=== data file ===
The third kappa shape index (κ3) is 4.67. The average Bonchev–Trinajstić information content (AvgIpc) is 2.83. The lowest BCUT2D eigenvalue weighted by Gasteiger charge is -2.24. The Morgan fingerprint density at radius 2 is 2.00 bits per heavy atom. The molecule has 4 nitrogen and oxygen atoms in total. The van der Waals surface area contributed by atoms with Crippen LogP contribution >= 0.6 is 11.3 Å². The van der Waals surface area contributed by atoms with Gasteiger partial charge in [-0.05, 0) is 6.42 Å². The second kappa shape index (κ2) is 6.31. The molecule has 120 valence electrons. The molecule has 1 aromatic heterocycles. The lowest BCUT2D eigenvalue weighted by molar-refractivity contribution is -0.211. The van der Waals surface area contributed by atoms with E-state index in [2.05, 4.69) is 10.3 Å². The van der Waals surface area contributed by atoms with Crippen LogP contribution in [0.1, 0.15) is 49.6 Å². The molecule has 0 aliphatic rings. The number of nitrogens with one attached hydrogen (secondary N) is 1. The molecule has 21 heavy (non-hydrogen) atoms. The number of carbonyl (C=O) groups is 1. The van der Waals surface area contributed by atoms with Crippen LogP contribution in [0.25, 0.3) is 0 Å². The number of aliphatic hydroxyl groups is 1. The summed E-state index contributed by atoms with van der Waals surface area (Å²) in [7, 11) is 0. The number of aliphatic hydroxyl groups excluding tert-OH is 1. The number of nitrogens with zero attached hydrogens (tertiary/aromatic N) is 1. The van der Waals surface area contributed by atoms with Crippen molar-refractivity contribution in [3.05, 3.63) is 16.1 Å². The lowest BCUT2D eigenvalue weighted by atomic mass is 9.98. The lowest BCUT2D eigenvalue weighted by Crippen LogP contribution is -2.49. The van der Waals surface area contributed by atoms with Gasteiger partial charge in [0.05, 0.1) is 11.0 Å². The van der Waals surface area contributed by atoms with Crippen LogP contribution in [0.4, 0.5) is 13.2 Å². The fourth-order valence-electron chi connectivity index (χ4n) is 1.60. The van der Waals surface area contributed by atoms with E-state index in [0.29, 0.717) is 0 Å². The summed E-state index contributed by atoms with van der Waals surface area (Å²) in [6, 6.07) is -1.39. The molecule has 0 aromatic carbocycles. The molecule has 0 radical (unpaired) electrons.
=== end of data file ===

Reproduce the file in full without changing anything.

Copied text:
The third kappa shape index (κ3) is 4.67. The average Bonchev–Trinajstić information content (AvgIpc) is 2.83. The lowest BCUT2D eigenvalue weighted by Gasteiger charge is -2.24. The Morgan fingerprint density at radius 2 is 2.00 bits per heavy atom. The molecule has 4 nitrogen and oxygen atoms in total. The van der Waals surface area contributed by atoms with Crippen LogP contribution >= 0.6 is 11.3 Å². The van der Waals surface area contributed by atoms with Gasteiger partial charge in [-0.05, 0) is 6.42 Å². The second kappa shape index (κ2) is 6.31. The molecule has 120 valence electrons. The molecule has 1 aromatic heterocycles. The lowest BCUT2D eigenvalue weighted by molar-refractivity contribution is -0.211. The van der Waals surface area contributed by atoms with E-state index in [2.05, 4.69) is 10.3 Å². The van der Waals surface area contributed by atoms with Crippen LogP contribution in [0.1, 0.15) is 49.6 Å². The molecule has 0 aliphatic rings. The number of nitrogens with one attached hydrogen (secondary N) is 1. The molecule has 21 heavy (non-hydrogen) atoms. The number of carbonyl (C=O) groups is 1. The van der Waals surface area contributed by atoms with Crippen LogP contribution in [0.25, 0.3) is 0 Å². The number of aliphatic hydroxyl groups is 1. The summed E-state index contributed by atoms with van der Waals surface area (Å²) in [7, 11) is 0. The number of aliphatic hydroxyl groups excluding tert-OH is 1. The number of nitrogens with zero attached hydrogens (tertiary/aromatic N) is 1. The van der Waals surface area contributed by atoms with Crippen molar-refractivity contribution in [3.05, 3.63) is 16.1 Å². The lowest BCUT2D eigenvalue weighted by atomic mass is 9.98. The lowest BCUT2D eigenvalue weighted by Crippen LogP contribution is -2.49. The van der Waals surface area contributed by atoms with Gasteiger partial charge in [0.05, 0.1) is 11.0 Å². The van der Waals surface area contributed by atoms with Crippen LogP contribution in [0.4, 0.5) is 13.2 Å². The fourth-order valence-electron chi connectivity index (χ4n) is 1.60. The van der Waals surface area contributed by atoms with E-state index in [0.29, 0.717) is 0 Å². The summed E-state index contributed by atoms with van der Waals surface area (Å²) in [6, 6.07) is -1.39. The molecule has 0 aromatic carbocycles. The molecule has 0 radical (unpaired) electrons.